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London, United Kingdom

Ameen M.,St Johns Institute Of Dermatology
Tropical Doctor

Chromoblastomycosis is a subcutaneous fungal infection caused by the traumatic inoculation of the skin with pigmented saprophytic moulds. Although infection is rarely fatal, it is characteristically chronic and can be complicated by lymphatic damage and malignant transformation. Despite a variety of treatment modalities, which are often combined and include long courses of antifungals, surgical excision and destructive physical therapies, it remains one of the most difficult deep mycotic infections to eradicate. Source

Fassihi H.,St Johns Institute Of Dermatology
Photochemical and Photobiological Sciences

Xeroderma pigmentosum (XP) is a rare autosomal recessive disorder of DNA repair characterised by photosensitivity, progressive pigmentary change, and an increased incidence of ultraviolet (UV)-induced skin and mucous membrane cancers. Approximately 25% of XP patients also have progressive neurological degeneration. There are eight XP complementation groups (XP-A through to XP-G, and XP variant (XP-V)), corresponding to the affected DNA repair gene. Seven of these genes, XPA to XPG, are involved in nucleotide excision repair, removing UV-induced damage from DNA. The eighth gene, XPV (or POLH), encodes for DNA polymerase η, which is required for the replication of DNA containing unrepaired UV-induced damage. There is wide variability in clinical features both between and within XP complementation groups. The diagnosis is made clinically and confirmed by cellular tests for defective DNA repair. This is followed by identification of the defective gene (complementation analysis) and causative mutation(s). Although there is no cure, sun avoidance and regular follow-up to assess and treat any skin cancers increase life expectancy. The neurological abnormalities are progressive and result in a shortened lifespan. The study of patients with XP has highlighted the importance of nucleotide excision repair in the aetiology of skin cancers and neurological degeneration, and has solidified the link between UV exposure, DNA damage, somatic mutations and skin cancer. This journal is © 2013 The Royal Society of Chemistry and Owner Societies. Source

Luzar B.,University of Ljubljana | Calonje E.,St Johns Institute Of Dermatology
Journal of Cutaneous Pathology

The present manuscript gives emphasis on recognizing different morphological variants of atypical fibroxanthoma (AFX), on validation of immunohistochemical markers and on discussing potential diagnostic pitfalls. Material and methods: Histological features analyzed in 66 AFXs were: ulceration, morphological variants, growth pattern, location in the skin and vascular/perineural invasion. The antibodies used were CK-MNF116, CK-AE1/AE3, S100, smooth muscle actin, desmin, CD31 and EMA. Results: The study included 59 males, 7 females, aged 55-95 years, mean 77 years. All developed on sun damaged skUlceration was present in 50%. Morphological patterns were pleomorphic spindle and epithelioid cells (60.6%), predominantly spindle cells (19.7%), purely spindle-cells (13.6%), and predominantly epithelioid cells (6.1%). Most were localized in the dermis (57.6%). An expansile (36.4%) rather than infiltrative (6.1%) growth into superficial subcutis was also noted. No vascular/perineural invasion was seen. Additional changes were hemorrhagic and pseudoangiomatous areas (24.2%), granular cell change (22.7%), keloid-like areas (9.1%), myxoid change (7.6%), osteoclast-like giant cells (6.1%) and clear cell change (4.6%). AFXs were consistently negative for S100, CK-MNF116, CK-AE1/AE3 and desmFocal positivity for SMA (45.2%), EMA (24.4%) and CD 31 (9.5%) was seen. Conclusions: A diagnosis of AFX is still made by exclusion of other malignant neoplasms with similar morphology. Immunohistochemistry plays a crucial role in this distinction, but can also be misleading. This study expands the spectrum of non-vascular CD31 positive tumors. © 2009 John Wiley & Sons A/S. Source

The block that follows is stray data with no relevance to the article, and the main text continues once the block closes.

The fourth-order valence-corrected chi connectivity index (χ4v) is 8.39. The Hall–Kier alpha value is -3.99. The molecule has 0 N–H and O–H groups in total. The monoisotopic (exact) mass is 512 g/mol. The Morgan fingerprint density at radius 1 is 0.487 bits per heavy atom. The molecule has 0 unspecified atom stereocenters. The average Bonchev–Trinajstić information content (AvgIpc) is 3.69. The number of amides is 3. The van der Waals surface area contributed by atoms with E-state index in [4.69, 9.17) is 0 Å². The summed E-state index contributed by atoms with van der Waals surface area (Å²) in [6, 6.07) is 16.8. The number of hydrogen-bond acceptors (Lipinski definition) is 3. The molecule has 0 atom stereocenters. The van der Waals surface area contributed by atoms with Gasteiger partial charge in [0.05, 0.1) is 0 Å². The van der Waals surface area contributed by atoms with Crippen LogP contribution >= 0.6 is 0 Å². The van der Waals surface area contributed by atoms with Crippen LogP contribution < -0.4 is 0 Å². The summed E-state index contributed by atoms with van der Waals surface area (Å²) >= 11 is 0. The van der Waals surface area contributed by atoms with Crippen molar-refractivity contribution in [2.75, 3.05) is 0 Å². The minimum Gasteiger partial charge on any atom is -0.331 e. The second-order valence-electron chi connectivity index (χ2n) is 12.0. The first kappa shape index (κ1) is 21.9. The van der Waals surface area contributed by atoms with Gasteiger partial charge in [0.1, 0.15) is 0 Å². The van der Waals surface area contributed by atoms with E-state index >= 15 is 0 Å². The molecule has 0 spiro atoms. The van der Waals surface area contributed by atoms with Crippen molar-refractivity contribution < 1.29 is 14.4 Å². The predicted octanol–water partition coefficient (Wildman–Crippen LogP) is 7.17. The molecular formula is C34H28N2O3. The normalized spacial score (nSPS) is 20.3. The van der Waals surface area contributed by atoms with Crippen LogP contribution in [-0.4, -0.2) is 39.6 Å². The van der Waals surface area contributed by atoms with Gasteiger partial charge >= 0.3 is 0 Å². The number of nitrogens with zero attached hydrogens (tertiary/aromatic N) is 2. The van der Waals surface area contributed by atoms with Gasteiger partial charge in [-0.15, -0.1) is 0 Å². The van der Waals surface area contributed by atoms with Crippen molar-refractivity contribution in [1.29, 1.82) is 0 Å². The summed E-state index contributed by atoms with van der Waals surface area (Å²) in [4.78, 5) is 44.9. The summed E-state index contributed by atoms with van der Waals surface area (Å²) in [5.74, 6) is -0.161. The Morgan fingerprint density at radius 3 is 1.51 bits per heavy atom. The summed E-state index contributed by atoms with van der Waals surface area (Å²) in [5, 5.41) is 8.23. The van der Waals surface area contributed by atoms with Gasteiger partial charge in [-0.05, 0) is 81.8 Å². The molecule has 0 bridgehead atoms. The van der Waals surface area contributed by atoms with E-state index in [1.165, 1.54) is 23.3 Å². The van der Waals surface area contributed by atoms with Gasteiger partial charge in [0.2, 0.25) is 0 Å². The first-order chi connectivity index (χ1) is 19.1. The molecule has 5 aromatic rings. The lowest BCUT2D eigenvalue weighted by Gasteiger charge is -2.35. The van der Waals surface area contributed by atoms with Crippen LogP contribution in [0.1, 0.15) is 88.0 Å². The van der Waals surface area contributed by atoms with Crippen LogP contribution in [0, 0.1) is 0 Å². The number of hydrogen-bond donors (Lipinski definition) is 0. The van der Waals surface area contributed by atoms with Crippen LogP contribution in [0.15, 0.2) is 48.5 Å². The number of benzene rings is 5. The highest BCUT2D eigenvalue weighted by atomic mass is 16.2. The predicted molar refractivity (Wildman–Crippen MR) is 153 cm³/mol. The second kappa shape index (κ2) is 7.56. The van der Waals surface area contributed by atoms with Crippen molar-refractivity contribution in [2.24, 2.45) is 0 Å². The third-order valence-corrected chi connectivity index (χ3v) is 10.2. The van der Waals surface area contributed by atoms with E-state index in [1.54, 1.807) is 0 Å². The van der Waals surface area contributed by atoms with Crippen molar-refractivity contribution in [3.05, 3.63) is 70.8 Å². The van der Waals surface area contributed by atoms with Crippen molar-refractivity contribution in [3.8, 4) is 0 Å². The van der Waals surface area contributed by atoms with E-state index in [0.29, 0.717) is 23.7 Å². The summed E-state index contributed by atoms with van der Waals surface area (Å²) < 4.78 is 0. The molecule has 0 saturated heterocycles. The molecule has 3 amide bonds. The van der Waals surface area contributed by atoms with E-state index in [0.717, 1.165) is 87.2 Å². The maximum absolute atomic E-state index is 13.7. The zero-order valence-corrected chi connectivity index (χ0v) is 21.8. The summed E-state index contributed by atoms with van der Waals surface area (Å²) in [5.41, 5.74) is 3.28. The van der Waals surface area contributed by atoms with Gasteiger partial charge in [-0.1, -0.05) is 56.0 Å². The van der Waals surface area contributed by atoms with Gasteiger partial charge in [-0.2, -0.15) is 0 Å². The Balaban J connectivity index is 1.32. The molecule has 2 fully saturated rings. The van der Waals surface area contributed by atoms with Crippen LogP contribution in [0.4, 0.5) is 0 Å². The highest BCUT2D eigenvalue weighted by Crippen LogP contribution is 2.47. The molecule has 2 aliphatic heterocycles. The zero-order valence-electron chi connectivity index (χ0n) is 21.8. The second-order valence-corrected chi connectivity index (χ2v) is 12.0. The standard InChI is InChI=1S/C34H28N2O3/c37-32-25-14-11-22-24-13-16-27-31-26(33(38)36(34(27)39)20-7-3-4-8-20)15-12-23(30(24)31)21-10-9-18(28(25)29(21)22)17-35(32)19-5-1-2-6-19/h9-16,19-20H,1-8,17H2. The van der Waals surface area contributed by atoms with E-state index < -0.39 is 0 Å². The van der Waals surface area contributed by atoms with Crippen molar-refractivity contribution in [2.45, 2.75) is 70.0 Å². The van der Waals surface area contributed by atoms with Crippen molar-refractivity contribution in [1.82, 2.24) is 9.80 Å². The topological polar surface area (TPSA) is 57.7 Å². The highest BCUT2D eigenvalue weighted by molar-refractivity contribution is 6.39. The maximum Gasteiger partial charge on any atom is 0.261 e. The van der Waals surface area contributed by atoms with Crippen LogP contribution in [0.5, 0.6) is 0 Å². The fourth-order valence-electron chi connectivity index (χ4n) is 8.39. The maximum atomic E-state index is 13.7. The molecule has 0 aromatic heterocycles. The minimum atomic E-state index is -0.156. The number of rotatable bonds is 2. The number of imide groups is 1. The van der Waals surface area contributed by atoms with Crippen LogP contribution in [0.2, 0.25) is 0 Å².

Robson A.,St Johns Institute Of Dermatology

Robson A (2010) Histopathology 56, 71-90 Immunocytochemistry and the diagnosis of cutaneous lymphoma Cutaneous lymphoid infiltrates may pose some of the most difficult diagnostic problems in dermatopathology. Immunocytochemistry is often employed in an effort to determine whether an infiltrate is neoplastic or, in the case of clearly malignant infiltrates, to provide a specific diagnosis. The rarity of these disorders and the variant immunocytochemical profiles they may present further thwart understanding and sometimes prevent an accurate diagnosis. In this review the common immunocytochemical profiles of various cutaneous lymphomas are presented and potential pitfalls and problems considered. Immunocytochemistry is not a diagnostic test but, as in other areas of histopathology, is a highly valuable tool that requires critical interpretation within a context: so applied, it is an indispensable part of the pathologist's arsenal in evaluating lymphoid infiltrates and defining different lymphomas. © 2010 Blackwell Publishing Limited. Source

Mellerio J.E.,St Johns Institute Of Dermatology
Dermatologic Clinics

In all forms of epidermolysis bullosa (EB), skin fragility may result in bacterial colonization or infection, particularly in the more severe forms where wounds may be multiple and long-standing. A balance exists between a wound's bacterial load and the host defenses, such that there is a spectrum from simple contamination, through colonization, critical colonization, to overt infection. The increased bioburden in critically colonized or infected wounds impairs healing and therefore recognition of these situations, and appropriate measures to promote a healing environment, are fundamental to the care of EB wounds. © 2010 Elsevier Inc. Source

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